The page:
But why stop there? I’m obviously going overboard with this, so let’s look at one more measure. Each team match is comprised of four individual matches, so I looked at how each fared against the other top teams in terms of percentage of individual matches won (percentages are rounded up). GH posted the strongest number here, winning 19 of 32 matches for 59%. CCYC and FMRC were tied for second on this measure winning 20 of 36 matches for 56%. L4L led the rest of the group on this metric, winning 17 of 32 matches for 53%. CCYC (20/36, 50%), Paseo (17/36, 47%), CCRC (13/32, 41%), and BB (14/36, 39%) completed the order. 

By now you are probably thoroughly confused, and I wouldn't blame you. However, CCYC was first on all but one measure and no worse than second. GH was second on most measures and first on the only measure where CCYC wasn't. By my analysis, the top five teams in the Division, in order, would be CCYC, GH, FMRC, L4L, and Paseo.  

This coming season's schedule is apparently based upon the results of last season, and I can't wait to see how things work out.  Gulf Harbour, Pelican Preserve, Fiddlesticks, and Beachview are out of the mix in 2016-17, but Heron's Glen and Sundial have joined the fray, so the Division count is 13 teams. The top seven remaining teams from last season will play 18 matches, and the other six teams will play 17 matches. October 20 is the first match for the 4.0 ladies.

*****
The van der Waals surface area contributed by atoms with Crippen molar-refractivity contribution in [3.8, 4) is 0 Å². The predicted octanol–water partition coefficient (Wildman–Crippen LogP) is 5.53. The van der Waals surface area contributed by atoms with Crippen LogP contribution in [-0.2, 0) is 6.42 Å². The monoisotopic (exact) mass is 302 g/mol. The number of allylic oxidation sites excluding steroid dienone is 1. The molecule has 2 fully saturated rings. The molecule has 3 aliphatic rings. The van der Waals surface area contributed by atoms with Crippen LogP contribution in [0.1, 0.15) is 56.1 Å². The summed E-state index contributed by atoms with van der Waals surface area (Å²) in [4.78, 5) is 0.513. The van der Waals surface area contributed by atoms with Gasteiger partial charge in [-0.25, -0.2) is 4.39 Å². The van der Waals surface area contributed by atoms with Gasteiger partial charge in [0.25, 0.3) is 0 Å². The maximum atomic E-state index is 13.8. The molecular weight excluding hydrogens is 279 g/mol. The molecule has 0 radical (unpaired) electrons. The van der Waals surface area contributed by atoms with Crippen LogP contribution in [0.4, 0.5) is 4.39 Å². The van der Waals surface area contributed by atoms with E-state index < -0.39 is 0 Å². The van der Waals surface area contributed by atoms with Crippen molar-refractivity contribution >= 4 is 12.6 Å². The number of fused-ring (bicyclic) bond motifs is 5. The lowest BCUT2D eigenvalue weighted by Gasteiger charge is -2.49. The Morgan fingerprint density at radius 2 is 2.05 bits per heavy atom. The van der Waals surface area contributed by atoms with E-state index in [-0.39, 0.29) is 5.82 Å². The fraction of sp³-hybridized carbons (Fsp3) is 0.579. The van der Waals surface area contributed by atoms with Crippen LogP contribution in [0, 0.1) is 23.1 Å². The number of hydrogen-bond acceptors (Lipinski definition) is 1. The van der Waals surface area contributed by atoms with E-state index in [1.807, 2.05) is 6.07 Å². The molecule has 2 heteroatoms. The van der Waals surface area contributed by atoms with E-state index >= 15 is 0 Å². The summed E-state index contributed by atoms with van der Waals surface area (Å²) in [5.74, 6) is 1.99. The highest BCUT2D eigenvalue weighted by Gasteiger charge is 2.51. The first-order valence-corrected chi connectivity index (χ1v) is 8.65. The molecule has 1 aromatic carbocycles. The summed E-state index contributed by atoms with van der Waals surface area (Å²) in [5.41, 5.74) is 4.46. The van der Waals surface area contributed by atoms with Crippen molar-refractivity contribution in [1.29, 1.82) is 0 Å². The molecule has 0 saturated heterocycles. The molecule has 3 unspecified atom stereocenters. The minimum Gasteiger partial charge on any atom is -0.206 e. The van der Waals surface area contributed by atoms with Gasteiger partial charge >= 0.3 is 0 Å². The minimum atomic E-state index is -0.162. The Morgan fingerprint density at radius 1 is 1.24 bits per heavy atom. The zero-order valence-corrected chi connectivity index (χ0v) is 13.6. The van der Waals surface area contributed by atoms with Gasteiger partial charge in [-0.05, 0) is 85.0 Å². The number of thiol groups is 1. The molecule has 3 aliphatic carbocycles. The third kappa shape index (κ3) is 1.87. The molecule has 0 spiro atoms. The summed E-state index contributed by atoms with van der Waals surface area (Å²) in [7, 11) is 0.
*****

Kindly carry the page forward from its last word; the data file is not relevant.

4.0- Division
Members of Fort Myers Racquet Club's
2015-16 4.0-Minus Championship team
Again, the imbalanced schedule influenced the standings in this division, although in this case closer analysis only serves to show how dominant the Division Winner truly was. Using the percentage of available points FMRC garnered (70%), as well as number of total points won (346), FMRC was a pretty clear winner. Verandah finished second in percentage (65.9%) and total points (326). Del Tura took third place with 64.1% and 317 points. 

Once again, though, there was a significant difference between the strength of schedule Verandah played and those played by the other teams among the top five finishers. Verandah only played four teams that finished among the top five, while the other four teams played seven teams among the top five in the standings. If we look at records of individual matches played amongst the five, we see that FMRC was the runaway winner with a 23-5 record (82%), while the nearest competitor was Del Tura with a 13-15 record for 46%. 

Using the number of courts won and lost among the top five teams, Cypress Lake Country Club (CLCC), fourth in League standings, would emerge as the third best team with 12-16 (43%) record. Verandah would be the fourth best team with a 6-10 (38%) ledger. CCRC would remain the fifth-place team with a 10-18 (36%) record. 

Although a closer look suggests that FMRC was dominant, at initial glance, there was the appearance of parity in this division, at least among the top five teams. Teams 1 - 5 were separated by a mere 46 points, which meant that every match counted down the stretch. Division Winner, Fort Myers Racquet Club (FMRC) had to play well to hold off second-place finisher Verandah, which posted three sweeps and three matches with wins on three of four courts. FMRC took three of four courts in three of their final five matches, and swept the final two to claim the Division title.